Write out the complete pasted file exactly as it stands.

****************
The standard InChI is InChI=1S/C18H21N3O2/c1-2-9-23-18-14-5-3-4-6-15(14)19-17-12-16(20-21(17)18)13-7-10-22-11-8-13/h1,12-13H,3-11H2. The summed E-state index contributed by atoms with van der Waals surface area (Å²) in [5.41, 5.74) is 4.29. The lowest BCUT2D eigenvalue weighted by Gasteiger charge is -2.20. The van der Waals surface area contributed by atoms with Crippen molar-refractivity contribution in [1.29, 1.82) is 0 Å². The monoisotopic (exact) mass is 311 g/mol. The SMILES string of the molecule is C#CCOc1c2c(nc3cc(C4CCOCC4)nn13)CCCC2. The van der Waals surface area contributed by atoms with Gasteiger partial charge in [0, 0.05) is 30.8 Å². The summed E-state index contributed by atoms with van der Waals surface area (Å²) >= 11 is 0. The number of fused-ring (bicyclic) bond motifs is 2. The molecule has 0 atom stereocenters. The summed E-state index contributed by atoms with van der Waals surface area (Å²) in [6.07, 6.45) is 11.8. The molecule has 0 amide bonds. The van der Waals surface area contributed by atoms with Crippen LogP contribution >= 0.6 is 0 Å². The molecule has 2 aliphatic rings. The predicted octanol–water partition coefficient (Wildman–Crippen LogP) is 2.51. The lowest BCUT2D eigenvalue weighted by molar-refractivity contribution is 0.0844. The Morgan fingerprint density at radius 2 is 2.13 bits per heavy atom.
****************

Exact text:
The standard InChI is InChI=1S/C18H21N3O2/c1-2-9-23-18-14-5-3-4-6-15(14)19-17-12-16(20-21(17)18)13-7-10-22-11-8-13/h1,12-13H,3-11H2. The summed E-state index contributed by atoms with van der Waals surface area (Å²) in [5.41, 5.74) is 4.29. The lowest BCUT2D eigenvalue weighted by Gasteiger charge is -2.20. The van der Waals surface area contributed by atoms with Crippen molar-refractivity contribution in [1.29, 1.82) is 0 Å². The monoisotopic (exact) mass is 311 g/mol. The SMILES string of the molecule is C#CCOc1c2c(nc3cc(C4CCOCC4)nn13)CCCC2. The van der Waals surface area contributed by atoms with Gasteiger partial charge in [0, 0.05) is 30.8 Å². The summed E-state index contributed by atoms with van der Waals surface area (Å²) >= 11 is 0. The number of fused-ring (bicyclic) bond motifs is 2. The molecule has 0 atom stereocenters. The summed E-state index contributed by atoms with van der Waals surface area (Å²) in [6.07, 6.45) is 11.8. The molecule has 0 amide bonds. The van der Waals surface area contributed by atoms with Crippen LogP contribution >= 0.6 is 0 Å². The molecule has 2 aliphatic rings. The predicted octanol–water partition coefficient (Wildman–Crippen LogP) is 2.51. The lowest BCUT2D eigenvalue weighted by molar-refractivity contribution is 0.0844. The Morgan fingerprint density at radius 2 is 2.13 bits per heavy atom.